Did you know that Baltimore was the capital of the United States for three months during the American Revolution? On February 2, join Baltimore historian and educator Wayne R. Schaumburg as we look at Baltimore and its citizens’ role in the American Revolution.
Also, did you know that historic Laurel (today a short hop down Interstate 95) is connected to Baltimore by the B&O Railroad? Originally called Laurel Factory, the settlement started as a 19th century milltown. On February 9, join us and our guide Ann Bennett, Executive Director of the Laurel Historical Society, as we look at restored millworkers houses and the ruins of the mill itself.
Finally, did you know Zeke’s Coffee is a local roaster and a family-owned business? Join us on February 12 in an encore tour to see how Zeke’s roasts its beans and creates its delicious blends. It’s the best smelling tour we’ve been on in a while.
We hope to see you at all or some of these fun events. You may be surprised at what you didn’t know you didn’t know, just like us.
Mark your calendars for our winter/spring talks at the Garrett-Jacobs Mansion:
· February 2 — From Stamp Act to Yorktown: A Talk on Baltimore in the American Revolution with Wayne Schaumburg
· March 22–Destination Baltimore: A Talk on the Story of Immigration and Opportunity with Jack Burkert
· April 5– New Light on Hidden Lives: A Talk on Discovering the Histories of Hampton’s Enslaved Workers with Gregory Weidman
· May 3–The Industrial Valley: A Lecture on 200 Years of Manufacturing on the Jones Falls with Nathan Dennies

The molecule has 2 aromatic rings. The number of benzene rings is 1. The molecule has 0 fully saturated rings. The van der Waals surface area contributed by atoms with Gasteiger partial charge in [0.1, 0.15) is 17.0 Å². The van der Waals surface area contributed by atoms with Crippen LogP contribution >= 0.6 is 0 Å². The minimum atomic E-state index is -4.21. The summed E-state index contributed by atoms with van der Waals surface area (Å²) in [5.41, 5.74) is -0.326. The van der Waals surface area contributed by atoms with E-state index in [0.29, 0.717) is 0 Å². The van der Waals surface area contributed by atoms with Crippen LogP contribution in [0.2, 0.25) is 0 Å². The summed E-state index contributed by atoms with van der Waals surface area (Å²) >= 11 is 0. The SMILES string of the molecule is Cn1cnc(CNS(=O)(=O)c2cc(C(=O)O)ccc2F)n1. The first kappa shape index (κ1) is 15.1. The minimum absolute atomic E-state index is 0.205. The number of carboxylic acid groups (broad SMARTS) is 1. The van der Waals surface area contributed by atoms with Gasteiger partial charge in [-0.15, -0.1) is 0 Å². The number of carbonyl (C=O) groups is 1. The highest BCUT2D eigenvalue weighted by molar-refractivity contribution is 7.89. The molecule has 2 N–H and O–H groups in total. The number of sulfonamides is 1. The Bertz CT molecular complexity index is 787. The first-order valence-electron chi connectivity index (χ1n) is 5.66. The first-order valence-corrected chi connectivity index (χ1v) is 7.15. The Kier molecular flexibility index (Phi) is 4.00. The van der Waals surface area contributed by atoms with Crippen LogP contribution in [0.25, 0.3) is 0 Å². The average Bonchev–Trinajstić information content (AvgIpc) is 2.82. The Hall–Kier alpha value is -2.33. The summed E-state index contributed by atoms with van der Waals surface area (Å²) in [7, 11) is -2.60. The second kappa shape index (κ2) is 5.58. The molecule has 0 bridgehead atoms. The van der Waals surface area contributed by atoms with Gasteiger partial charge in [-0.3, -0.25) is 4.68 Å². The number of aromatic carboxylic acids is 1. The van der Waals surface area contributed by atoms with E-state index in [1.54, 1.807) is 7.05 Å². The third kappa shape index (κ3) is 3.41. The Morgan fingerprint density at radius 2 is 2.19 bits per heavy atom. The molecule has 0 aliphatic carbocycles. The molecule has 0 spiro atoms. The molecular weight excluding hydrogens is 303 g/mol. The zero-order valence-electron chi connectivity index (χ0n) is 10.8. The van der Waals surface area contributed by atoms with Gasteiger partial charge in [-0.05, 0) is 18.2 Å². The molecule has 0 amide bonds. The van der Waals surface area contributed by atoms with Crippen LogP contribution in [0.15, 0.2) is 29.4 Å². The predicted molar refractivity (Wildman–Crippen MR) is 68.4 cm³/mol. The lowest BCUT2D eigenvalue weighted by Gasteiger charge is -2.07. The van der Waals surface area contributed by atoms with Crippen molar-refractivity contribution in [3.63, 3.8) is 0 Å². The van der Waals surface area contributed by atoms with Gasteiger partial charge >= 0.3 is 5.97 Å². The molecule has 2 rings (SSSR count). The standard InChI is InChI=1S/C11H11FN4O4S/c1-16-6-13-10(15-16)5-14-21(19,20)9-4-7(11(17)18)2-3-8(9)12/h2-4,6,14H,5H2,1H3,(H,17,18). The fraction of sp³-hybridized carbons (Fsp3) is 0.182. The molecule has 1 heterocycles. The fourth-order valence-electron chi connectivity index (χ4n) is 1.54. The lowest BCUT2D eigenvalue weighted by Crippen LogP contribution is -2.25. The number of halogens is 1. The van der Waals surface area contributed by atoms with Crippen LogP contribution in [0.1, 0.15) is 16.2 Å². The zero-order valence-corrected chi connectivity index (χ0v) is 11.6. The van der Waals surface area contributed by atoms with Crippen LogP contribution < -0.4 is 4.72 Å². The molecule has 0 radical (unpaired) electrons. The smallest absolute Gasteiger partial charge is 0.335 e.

Happy New Year! We are kicking off the year exploring some of Baltimore longstanding historical questions. First up on February 2 is Baltimore historian and educator Wayne R. Schaumburg, who will talk on Baltimore’s role in the American Revolution, including the burning question: did George Washington sleep here?
On February 9, we are pleased that Baltimore historian Jamie Hunt will be back with a Valentine’s Day-themed tour of romance in Mount Vernon. For two centuries, the neighborhood has seen spectacular love stories, bitter feuds, and more than a few juicy trysts. Indulge in sweet intrigue and uncover some Gilded Age gossip with us.
Finally, you may ask how historic Laurel is connected to Baltimore? Originally called Laurel Factory, the settlement started as a 19th century milltown with ties to Baltimore along the B&O Railroad. On February 9, join us and our guide Ann Bennett, Executive Director of the Laurel Historical Society, for a walking tour of the town. As we soak in the historic atmosphere alongside the Patuxent River, you’ll be asking yourself why you hadn’t explored Laurel sooner.
We can’t wait to spend the beginning of 2020 with you at these tours and talks.
We are happy to share that Baltimore Heritage has begun accepting nominations for our 2020 Preservation Awards. Please send us a nomination and help us celebrate award-worthy work, from rehabbing buildings to volunteering as a tour guide or on an archeology dig. Nominations are due February 21 and self nominations are encouraged.
Our awards recognize preservation work of all kinds. Our Heritage Achievement Awards honor people who have made a contribution to Baltimore’s historic buildings and neighborhoods, including authors, advocates, community organizers, and neighbors who volunteer their time and talents.
Our Preservation Project Awards honor owners, architects, contractors, and craftspeople who have completed bricks-and-mortar projects, from restoring a historic rowhouse to creating new spaces in a former brewery or factory. We know that preservation work comes in all sizes and often requires a whole team of people, and we seek to recognize everybody who makes a rehab project happen.